2022 Growing Season

The 2022 growing season is coming to a close and the smiling faces of children pulling up the last beets and harvesting winter squash remind us of how different this year has been from the last. 

After two years of curtailed programming during the Covid-19 pandemic, it’s been wonderful to be fully in-person once again — gardening, cooking and sharing the everyday wonderment of seeing food grow. The timing is critical as the current economic context heightens the importance of our mission. 

GKL serves underserved communities that lack access to gardening community spaces, locally-grown fruits and vegetables, and educational programs that address nutrition and sustainability. The rise of basic food costs and the growing risk of a recession make it even more crucial for children and their families to understand the links between food production, nutrition, the environment and their health – and to have access to the healthy foods that are so scarce in the food deserts in which we operate. 

Throughout the 2022 growing season, Garden Kitchen Lab was active at four locations: Hunts Point Recreation Center in the Bronx, the Dyckman Farmhouse in Manhattan, St. John’s Recreation Center in Crown Heights, and the Sunset Recreation Center, in Sunset Park.  

Thanks to the support of NYC Parks, City Parks Foundation, Katie’s Krops, New York Restoration Project and Con Edison, we received 377 students during the spring and summer in our after-school and summer camp programs, and we’ve expanded our programming to reach an even broader swath of the communities adjacent to our edible gardens. 

Our most successful initiatives include:

  • Partnering with local community organizations to expand our outreach: at Hunts Point in the Bronx, our garden manager Alejandra Delfín established partnerships with the Graham Windham organization and St. Ignatius School to welcome their students. Alejandra and her volunteers maintain the dozen raised beds, teach the Garden Kitchen Lab curriculum on a weekly basis and donate harvest every week to the local community, from May to November.
  • Broadening cultural relevance and celebrating people’s cultures and traditions: At our upper Manhattan site, we partner with the prestigious Dyckman Farmhouse Museum to run their Camp Dyckman summer camp program, and teach children about culture through food. We used West African Yams from Ghana to talk about slavery in the North. We picked dandelion, watercress, and sorrel to prepare a salad and talk about the Lenni Lenape indigenous people who inhabited Manahata or the Island of Many Hills before the Dutch arrived. This year, Fabiola Cáceres, Founder of Garden Kitchen Lab and Director of Education at the Dyckman Farmhouse Museum, incorporated plantains and cilantro into our recipe library and prepared tostones with Mojo Verde sauce to highlight Dominican culture.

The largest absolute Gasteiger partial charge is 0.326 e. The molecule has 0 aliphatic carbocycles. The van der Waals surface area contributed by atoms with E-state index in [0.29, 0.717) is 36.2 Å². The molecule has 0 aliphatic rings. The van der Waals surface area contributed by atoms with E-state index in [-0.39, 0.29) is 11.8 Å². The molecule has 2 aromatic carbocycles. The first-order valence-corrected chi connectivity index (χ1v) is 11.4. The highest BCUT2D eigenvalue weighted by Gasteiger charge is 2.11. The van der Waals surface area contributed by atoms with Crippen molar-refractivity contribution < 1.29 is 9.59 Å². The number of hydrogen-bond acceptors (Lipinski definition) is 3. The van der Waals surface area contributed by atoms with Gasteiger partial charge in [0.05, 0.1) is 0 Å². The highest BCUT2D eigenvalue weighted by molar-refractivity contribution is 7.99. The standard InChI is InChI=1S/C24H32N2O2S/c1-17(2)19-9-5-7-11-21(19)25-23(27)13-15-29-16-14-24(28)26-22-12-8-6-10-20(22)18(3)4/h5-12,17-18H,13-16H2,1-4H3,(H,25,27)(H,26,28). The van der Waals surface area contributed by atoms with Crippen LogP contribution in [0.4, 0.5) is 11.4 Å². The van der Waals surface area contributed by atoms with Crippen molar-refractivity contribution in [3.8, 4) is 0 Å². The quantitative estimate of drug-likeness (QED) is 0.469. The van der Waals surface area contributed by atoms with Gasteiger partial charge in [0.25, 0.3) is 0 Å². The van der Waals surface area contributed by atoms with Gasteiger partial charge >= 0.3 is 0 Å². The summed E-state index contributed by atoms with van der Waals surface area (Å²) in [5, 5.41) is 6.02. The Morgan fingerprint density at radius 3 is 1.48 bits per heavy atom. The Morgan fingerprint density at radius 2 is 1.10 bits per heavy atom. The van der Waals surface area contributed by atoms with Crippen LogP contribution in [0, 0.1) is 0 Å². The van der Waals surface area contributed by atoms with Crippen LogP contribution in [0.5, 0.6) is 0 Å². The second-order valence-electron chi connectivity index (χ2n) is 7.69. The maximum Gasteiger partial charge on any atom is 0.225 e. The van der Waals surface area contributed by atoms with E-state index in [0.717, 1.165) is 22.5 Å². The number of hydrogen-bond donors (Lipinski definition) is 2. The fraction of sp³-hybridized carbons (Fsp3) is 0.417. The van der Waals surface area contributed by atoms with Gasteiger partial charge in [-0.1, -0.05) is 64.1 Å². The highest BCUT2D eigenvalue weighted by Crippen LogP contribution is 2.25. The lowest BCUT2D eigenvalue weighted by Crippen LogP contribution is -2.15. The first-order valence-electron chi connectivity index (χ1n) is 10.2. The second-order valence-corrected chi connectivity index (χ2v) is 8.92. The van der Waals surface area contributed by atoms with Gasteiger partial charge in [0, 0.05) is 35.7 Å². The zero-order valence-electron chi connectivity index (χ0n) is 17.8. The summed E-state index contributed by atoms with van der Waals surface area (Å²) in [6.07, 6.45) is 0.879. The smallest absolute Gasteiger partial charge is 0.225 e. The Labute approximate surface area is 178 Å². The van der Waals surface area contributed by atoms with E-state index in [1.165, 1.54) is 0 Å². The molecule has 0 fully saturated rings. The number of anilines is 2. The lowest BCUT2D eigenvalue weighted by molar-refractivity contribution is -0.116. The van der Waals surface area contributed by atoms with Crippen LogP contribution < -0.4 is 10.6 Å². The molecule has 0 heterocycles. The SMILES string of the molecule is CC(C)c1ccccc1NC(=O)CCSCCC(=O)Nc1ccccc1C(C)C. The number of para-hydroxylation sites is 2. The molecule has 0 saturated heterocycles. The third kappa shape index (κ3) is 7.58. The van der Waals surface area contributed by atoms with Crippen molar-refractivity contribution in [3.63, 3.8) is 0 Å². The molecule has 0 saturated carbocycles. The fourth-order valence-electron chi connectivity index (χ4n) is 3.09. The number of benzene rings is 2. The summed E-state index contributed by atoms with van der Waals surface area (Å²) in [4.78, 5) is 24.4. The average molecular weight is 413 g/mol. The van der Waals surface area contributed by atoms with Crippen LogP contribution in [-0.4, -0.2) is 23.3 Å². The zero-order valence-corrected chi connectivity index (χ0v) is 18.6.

• Expanding the demographics we serve to expose teens to agriculture-related job opportunities: At St. John’s in Crown Heights, Linda Viney, our garden volunteer, invited teens from the Summer Youth Employment Program to help her maintain the garden while learning how to compost, prune and harvest. You can find Linda at the garden every Wednesday, donating the harvest to local mothers. 
  • Bringing gardening knowledge from our edible gardens into people’s homes: Garden Kitchen Lab also partnered with the Dyckman farmhouse in a new Growing Uptown program, which teaches Upper Manhattan and Bronx families how to start and sustain herb and vegetable gardens in their New York City apartments. We offered six workshops from April to September on how to grow from seeds, transplant, ferment, use herbs to prepare body scrubs, save seeds, dry herbs, and eat garden-to-table. The objective was for urban families to get familiar with the growing season and start bringing Nature into their lives.
  • Maintaining our gardens to feed the local community: At Sunset, Beatrice Toscano, Garden Kitchen Lab’s educator, had an excellent growing season! The summer was scorching and there were not enough rains, so our gardens suffered from these temperatures. But Bea managed to have an excellent harvest and kept her garden looking beautiful and bountiful. 

As the growing and teaching season winds down, we appreciate how far we have come over the last 9 years when Fabiola created and taught the first Garden Kitchen Lab lesson plan. 

To the children and families we serve, we thank you for trusting Garden Kitchen Lab with your dreams and aspirations for a healthy and productive future. 

To our community of donors and supporters, we thank you for your cultivation of our shared values.

#St.John’s #St.Johns #McCarren #Sunset #Dyckman #HuntsPoint #Huntspoint